Orange, Watercress & Tuna Salad

Orange, Watercress & Tuna Salad

2 Reviews
From: EatingWell Magazine, January/February 2012

This vibrant salad recipe contrasts flavor, texture and color—the velvety tuna steak is matched with crisp, peppery watercress and the floral tart-sweetness of blood oranges and aniseed. Blood oranges make the dish especially pretty—they're available December through March. If you can't find them, use any oranges that look good.

Ingredients 4 servings

for serving adjustment
Serving size has been adjusted!
Original recipe yields 4 servings
US
Metric
Nutrition per serving may change if servings are adjusted.
  • 3 medium oranges
  • 1 tablespoon canola oil
  • 1 tablespoon rice vinegar
  • 1 teaspoon minced crystallized ginger or fresh ginger
  • 1/2 teaspoon ground coriander
  • 1/2 teaspoon aniseed, chopped or crushed, divided
  • 1/2 teaspoon kosher salt, divided
  • Pinch of cayenne pepper
  • 1-1 1/4 pounds tuna steaks (about 1 inch thick), cut into 4 portions (see Tip)
  • 1/4 teaspoon freshly ground pepper
  • 1 cup loosely packed tiny watercress sprigs or leaves (3/4-1 inch long)

Preparation

  • Active

  • Ready In

  1. Peel oranges with a sharp knife, removing all peel and white pith. Working over a medium bowl, cut the segments from the surrounding membranes and let them drop into the bowl. Squeeze the peels and membranes over the bowl to extract all the juice before discarding them. Gently stir in oil, vinegar, ginger, coriander, 1/4 teaspoon aniseed, 1/4 teaspoon salt and cayenne. Set aside.
  2. Position oven rack 5 to 6 inches from the broiler; preheat to high. Cover a broiler pan with foil.
  3. Season tuna with the remaining 1/4 teaspoon each aniseed, salt and pepper. Place on the prepared pan. Broil for about 2 minutes per side for medium-rare, 4 minutes per side for medium or to desired doneness.
  4. Stir watercress into the orange mixture. Slice the tuna, divide among 4 plates and top with equal portions of the salad. Serve immediately.
  • Tip: While the issues around tuna are complex, a good rule of thumb is that most U.S.-caught tuna, including Hawaiian, is considered a good or best choice for the environment because it is more sustainably fished. Look for tuna that was caught with a pole, called “troll,” “pole” or “hook & line” caught. If the method of catch is not on the label, ask your fishmonger how it was caught and tell him you want to know in the future. Avoid all bluefin and any species of imported longline tuna. For more information, visit seafoodwatch.org.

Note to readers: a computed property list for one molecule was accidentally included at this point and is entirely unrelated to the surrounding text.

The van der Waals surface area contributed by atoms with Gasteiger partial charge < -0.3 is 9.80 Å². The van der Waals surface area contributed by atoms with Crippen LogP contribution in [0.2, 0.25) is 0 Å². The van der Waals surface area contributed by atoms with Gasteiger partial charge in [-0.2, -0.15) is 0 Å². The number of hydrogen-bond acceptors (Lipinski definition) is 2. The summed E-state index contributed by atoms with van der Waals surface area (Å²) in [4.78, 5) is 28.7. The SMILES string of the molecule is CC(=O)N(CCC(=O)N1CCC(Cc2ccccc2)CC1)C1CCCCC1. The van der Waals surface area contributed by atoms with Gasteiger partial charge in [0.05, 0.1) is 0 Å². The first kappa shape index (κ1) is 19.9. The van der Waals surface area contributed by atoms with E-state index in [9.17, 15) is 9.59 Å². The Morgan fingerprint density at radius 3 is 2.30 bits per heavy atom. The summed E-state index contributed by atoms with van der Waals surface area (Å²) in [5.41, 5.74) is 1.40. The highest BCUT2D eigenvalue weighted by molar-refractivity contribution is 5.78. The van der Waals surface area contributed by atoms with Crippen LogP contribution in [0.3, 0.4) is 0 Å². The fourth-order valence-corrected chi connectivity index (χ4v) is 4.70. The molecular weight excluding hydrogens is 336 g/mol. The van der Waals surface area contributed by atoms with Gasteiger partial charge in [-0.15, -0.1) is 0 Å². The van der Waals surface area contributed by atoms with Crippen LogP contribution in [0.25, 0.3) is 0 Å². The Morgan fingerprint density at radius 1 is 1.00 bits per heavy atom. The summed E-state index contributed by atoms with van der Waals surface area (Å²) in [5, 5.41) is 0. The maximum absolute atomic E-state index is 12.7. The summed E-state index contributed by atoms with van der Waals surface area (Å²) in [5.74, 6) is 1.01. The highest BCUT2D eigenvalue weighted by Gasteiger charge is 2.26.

Nutrition information

  • Per serving: 208 calories; 4 g fat(0 g sat); 3 g fiber; 13 g carbohydrates; 29 g protein; 33 mcg folate; 44 mg cholesterol; 10 g sugars; 0 g added sugars; 595 IU vitamin A; 56 mg vitamin C; 59 mg calcium; 1 mg iron; 195 mg sodium; 712 mg potassium
  • Nutrition Bonus: Vitamin C (94% daily value), Potassium (21% dv).
  • Carbohydrate Servings: 1
  • Exchanges: 1 fruit, 4 lean meat

Reviews 2

May 20, 2012
profile image
By: bex2456
WOW! This recipe is absolutely delicious and I highly recommend it! I followed the recipe exactly I think the sweetness of the crystalized ginger makes this. I also had some sesame seeds that I added to the tuna before baking which gave it an extra crunch. So good! Pros: Quick and very easy, satisfying
January 19, 2012
profile image
By: EatingWell User
Easy and Elegant! I made this last night (for 2 - recipe halves easily) and served with a rice side dish. It was delicious and quicker than the 35 minute prep time given. (Most of the time goes into peeling the oranges.) I didn't have Anise seed, so left that out, but the flavor was still remarkable. Will definitely make again! (This Jan/Feb 2012 issue has loads of great recipes!) Pros: Great flavor, elegant presentation, easy to make